From this you get $\dot N_{\text{all}} = - \lambda_{\text{all}} N$ where $\lambda_{\text{all}} = \lambda_A + \lambda_B + \lambda_C+ . . . . $

So that decaying particle has a decay constant which is the sum of the decay constants for all of the possible modes of decay.
At the moment of decay the decaying particle chooses one particular mode of decay and the probability of such a decay is expressed as a branching fraction or branching ratio.

The average lifetime of an unstable particle $\tau$ is related to the decay constant $\tau = \dfrac 1 \lambda$.

As is discussed in Particle lifetimes from the uncertainty principle, "the uncertainty principle in the form $\Delta E \Delta t > \hbar/2$ suggests that for particles with extremely short lifetimes, there will be a significant uncertainty in the measured energy."

When measurements are made of the rest mass energy of an unstable particle with no instrument errors a graph of the following type is obtained.

enter image description here

The width of such a distribution of mass energies is called the decay width $\Gamma$ and is measured in units of energy.

The decay width is related to the uncertianty in energy as follows.

$$\Gamma = 2 \Delta E = \dfrac \hbar \tau = \hbar \lambda$$

where $\lambda$ is the decay constant.

However the Z-boson has many decay modes so this equation should be written as $\Gamma_{\text{all}} = \hbar \lambda_{\text{all}}$

Remembering that $\lambda_{\text{all}} = \lambda_A + \lambda_B + \lambda_C+ . . . . $ leads to the expression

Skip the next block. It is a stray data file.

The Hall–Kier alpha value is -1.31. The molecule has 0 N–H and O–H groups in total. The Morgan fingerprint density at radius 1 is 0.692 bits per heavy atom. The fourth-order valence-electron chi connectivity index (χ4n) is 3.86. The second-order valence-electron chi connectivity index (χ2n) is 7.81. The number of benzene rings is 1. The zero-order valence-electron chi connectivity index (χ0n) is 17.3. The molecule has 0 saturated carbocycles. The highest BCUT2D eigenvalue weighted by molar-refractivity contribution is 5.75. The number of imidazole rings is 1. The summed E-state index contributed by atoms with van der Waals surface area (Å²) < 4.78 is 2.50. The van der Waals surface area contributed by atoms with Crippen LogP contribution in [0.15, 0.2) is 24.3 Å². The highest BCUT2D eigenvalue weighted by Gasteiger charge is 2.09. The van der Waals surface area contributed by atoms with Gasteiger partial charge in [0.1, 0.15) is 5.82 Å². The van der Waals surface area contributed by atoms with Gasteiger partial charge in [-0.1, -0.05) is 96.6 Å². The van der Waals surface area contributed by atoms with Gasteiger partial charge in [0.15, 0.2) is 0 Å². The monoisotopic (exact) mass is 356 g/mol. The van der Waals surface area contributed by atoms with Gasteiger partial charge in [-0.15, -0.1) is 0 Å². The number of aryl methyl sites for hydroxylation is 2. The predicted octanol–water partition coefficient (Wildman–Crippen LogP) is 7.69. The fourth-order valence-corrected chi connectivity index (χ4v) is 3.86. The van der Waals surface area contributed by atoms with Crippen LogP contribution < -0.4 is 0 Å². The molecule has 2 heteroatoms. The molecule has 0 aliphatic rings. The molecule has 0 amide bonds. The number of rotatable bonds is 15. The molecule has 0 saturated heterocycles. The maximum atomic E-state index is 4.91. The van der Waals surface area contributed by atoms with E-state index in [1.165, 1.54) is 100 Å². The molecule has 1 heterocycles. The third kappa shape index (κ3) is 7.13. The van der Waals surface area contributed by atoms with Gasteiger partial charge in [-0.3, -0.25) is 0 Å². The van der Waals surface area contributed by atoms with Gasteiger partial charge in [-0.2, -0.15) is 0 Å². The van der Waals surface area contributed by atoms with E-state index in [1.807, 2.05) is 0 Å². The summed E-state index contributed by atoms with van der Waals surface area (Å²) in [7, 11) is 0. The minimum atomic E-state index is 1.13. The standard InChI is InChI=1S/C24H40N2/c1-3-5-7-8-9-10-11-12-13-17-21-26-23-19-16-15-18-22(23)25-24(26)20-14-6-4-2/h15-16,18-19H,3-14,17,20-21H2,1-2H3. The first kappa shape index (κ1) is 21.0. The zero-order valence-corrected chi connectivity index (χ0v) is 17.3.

$$\Gamma_{Z,\text{all}}=\Gamma_{ee} +\Gamma_{\mu\mu} +\Gamma_{\tau\tau} +\Gamma_{hadrons} +\Gamma_{v_e v_e} +\Gamma_{v_\mu v_\mu} +\Gamma_{\tau \tau},$$

where the various decay modes of the Z-boson are listed.

Multiple experimental are then performed to investigate the decay modes and their probability.

enter image description here

All this experimental data is then compared with the theoretical data which is based on the Standard Model and the agreements have been found to be very good to a high degree of precision.
The accuracy to which the experimental work is done can be gauged by one of Professor Thomson's slides and this is using the old accelerator at CERN.

enter image description here

Entering decay width into this website's search engine is also most illuminating.

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I will try to expand the great answer of @Farcher and explain the role of the decay width in quantum field theory (as usual, I'll set $\hbar=c=1$).

The wave function of a stable particle oscillates with a frequency that, in its rest frame, is given by its mass $$\psi(t) \propto e^{-i p_\mu x^\mu } = e^{-i( E t - \vec{p}\cdot\vec{x})} = e^{-iMt}$$

But an unstable particle decays, and therefore the probability of finding the particle will decrease exponentially according to the decay constant $\lambda$, or the decay width $\Gamma$: $$\psi(t) \propto e^{-iMt} e^{-\Gamma t/2} = e^{-i(M-i\Gamma/2)t}\ ,$$ $$P(t) = |\psi(t)|^2 \propto e^{-\Gamma t} $$ In this sense, one can say that an unstable particle has a "complex mass" $M' = M-i\Gamma/2$, where the imaginary part is the decay width. It is clear that the decay width should have units of mass=energy (remember that $c=1$).